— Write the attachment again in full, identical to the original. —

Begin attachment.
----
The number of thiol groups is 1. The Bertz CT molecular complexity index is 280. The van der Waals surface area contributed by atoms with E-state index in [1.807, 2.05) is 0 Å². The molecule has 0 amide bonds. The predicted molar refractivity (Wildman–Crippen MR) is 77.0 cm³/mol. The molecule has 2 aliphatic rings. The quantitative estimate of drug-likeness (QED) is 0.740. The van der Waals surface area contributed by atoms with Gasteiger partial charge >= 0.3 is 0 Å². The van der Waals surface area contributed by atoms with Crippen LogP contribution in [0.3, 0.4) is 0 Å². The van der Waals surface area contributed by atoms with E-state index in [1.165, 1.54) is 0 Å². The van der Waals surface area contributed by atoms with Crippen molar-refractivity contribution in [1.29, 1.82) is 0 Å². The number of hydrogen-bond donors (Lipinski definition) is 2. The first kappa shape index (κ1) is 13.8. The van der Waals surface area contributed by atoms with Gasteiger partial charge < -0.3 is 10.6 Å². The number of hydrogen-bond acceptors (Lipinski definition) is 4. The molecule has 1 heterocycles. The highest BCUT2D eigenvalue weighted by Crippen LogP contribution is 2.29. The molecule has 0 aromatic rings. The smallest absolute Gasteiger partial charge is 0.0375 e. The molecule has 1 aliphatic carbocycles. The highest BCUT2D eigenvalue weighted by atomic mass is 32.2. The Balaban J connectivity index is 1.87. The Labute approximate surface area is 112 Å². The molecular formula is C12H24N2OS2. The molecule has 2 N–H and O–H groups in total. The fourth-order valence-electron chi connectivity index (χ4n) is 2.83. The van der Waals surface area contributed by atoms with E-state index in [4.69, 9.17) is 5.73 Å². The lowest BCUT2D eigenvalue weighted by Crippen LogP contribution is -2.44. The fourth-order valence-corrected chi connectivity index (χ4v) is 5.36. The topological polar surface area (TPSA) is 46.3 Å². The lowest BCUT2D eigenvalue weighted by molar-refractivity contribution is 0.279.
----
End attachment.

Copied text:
The number of thiol groups is 1. The Bertz CT molecular complexity index is 280. The van der Waals surface area contributed by atoms with E-state index in [1.807, 2.05) is 0 Å². The molecule has 0 amide bonds. The predicted molar refractivity (Wildman–Crippen MR) is 77.0 cm³/mol. The molecule has 2 aliphatic rings. The quantitative estimate of drug-likeness (QED) is 0.740. The van der Waals surface area contributed by atoms with Gasteiger partial charge >= 0.3 is 0 Å². The van der Waals surface area contributed by atoms with Crippen LogP contribution in [0.3, 0.4) is 0 Å². The van der Waals surface area contributed by atoms with E-state index in [1.165, 1.54) is 0 Å². The van der Waals surface area contributed by atoms with Crippen molar-refractivity contribution in [1.29, 1.82) is 0 Å². The number of hydrogen-bond donors (Lipinski definition) is 2. The first kappa shape index (κ1) is 13.8. The van der Waals surface area contributed by atoms with Gasteiger partial charge < -0.3 is 10.6 Å². The number of hydrogen-bond acceptors (Lipinski definition) is 4. The molecule has 1 heterocycles. The highest BCUT2D eigenvalue weighted by Crippen LogP contribution is 2.29. The molecule has 0 aromatic rings. The smallest absolute Gasteiger partial charge is 0.0375 e. The molecule has 1 aliphatic carbocycles. The highest BCUT2D eigenvalue weighted by atomic mass is 32.2. The Balaban J connectivity index is 1.87. The Labute approximate surface area is 112 Å². The molecular formula is C12H24N2OS2. The molecule has 2 N–H and O–H groups in total. The fourth-order valence-electron chi connectivity index (χ4n) is 2.83. The van der Waals surface area contributed by atoms with E-state index in [4.69, 9.17) is 5.73 Å². The lowest BCUT2D eigenvalue weighted by Crippen LogP contribution is -2.44. The fourth-order valence-corrected chi connectivity index (χ4v) is 5.36. The topological polar surface area (TPSA) is 46.3 Å². The lowest BCUT2D eigenvalue weighted by molar-refractivity contribution is 0.279.